My plot’s going nowhere.
I can’t seem to get past chapter three.
Think it’s a plotting problem?
Well, it might be but most of the time it’s a character problem.
You’ve spent weeks working on your plot but haven’t given any thought to the type of person or persons who will live your plot.
A plot can’t exist without characters to live it.
The people who take your reader by the hand and say, come along with me, I’ve got this great story to show you.
Some people struggle with creating characters but for some it’s second nature. Either way, here are some exercises for you to try using your intended character.
They all serve one purpose and that’s for you to get to know them better. The better you know that character, the easier it is to write your story because you know them like an old friend, Their wants, their quirks, what drives them on, what drives them crazy, and how they react in any given situation.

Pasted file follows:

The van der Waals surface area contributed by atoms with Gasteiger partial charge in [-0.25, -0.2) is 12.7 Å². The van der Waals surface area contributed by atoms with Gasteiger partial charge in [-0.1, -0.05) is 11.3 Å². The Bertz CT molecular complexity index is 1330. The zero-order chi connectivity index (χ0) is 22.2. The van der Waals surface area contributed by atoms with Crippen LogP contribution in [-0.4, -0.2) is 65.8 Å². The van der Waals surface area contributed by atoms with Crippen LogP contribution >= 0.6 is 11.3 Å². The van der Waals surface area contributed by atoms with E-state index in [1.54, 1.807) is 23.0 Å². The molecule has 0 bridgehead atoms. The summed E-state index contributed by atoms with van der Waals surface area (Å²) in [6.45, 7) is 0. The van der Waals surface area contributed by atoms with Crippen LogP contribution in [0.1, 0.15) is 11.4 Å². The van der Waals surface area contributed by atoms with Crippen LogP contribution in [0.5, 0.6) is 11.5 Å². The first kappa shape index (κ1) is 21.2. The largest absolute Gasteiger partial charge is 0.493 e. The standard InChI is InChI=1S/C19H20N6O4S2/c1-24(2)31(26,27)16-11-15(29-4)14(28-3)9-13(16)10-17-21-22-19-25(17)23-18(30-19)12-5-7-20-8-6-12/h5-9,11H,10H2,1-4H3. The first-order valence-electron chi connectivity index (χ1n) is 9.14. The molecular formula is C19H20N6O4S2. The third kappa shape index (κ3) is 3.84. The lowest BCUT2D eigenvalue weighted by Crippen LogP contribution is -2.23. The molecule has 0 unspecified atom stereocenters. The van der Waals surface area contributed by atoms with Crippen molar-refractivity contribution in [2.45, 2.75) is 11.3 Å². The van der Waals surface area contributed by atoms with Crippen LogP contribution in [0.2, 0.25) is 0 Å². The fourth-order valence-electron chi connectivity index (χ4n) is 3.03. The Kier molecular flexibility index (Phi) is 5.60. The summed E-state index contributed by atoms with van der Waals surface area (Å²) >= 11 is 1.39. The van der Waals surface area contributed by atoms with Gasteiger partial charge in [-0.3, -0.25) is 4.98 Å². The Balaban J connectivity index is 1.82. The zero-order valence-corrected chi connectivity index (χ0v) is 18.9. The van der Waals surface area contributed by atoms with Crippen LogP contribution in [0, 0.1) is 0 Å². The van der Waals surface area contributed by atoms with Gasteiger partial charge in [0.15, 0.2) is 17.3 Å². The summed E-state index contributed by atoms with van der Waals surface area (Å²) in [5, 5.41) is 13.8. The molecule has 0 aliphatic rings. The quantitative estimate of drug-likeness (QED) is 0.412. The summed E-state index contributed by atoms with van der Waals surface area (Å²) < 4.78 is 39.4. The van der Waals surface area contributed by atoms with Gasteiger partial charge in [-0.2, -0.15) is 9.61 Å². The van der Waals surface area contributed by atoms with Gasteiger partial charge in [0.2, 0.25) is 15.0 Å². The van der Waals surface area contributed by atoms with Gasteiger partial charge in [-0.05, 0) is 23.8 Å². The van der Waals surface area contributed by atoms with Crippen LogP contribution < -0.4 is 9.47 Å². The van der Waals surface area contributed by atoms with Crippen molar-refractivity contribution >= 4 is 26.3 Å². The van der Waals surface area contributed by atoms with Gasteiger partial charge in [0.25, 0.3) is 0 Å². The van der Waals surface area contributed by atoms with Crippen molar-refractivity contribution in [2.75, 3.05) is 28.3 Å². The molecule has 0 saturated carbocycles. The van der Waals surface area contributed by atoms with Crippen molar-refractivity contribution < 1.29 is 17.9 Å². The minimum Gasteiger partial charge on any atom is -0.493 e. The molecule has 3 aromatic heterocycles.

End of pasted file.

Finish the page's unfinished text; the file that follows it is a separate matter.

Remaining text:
Strangers in the Night
Imagine you and your character have never met before but you get stranded someplace or have to spend a few hours with them. Maybe in the waiting room of a hospital or waiting for your vehicles to be towed when you both hit ice and slide off the road. Use this exercise to start up a conversation. How does it actually start and who starts it? What do you talk about? What do you think about this person? Where does the conversation head? How do you say goodbye?
Imagine you’ve done something that makes your character angry. Maybe you’ve taken their parking spot or driven over their prized flower collection in their front yard. What do they say to you and how do they react? Are they aggressive or do they take a more subtle approach?
Your Character Becomes Your Favorite Character
We all have favorite characters in books so pick one and replace your own character with him or her. Choose a scene and rewrite it using your own character. How are things different in regards to dialogue and outcome?
First and Third Person
Take a chapter that you’ve already written that features your character and if it’s in first person change it to third and vice versa. What does your character reveal in each scenario?
Imagine your character five or ten years from now. How do you envision them? Do they live in the same place, have the same friends? Married, divorced, children maybe. Changed jobs, changed careers?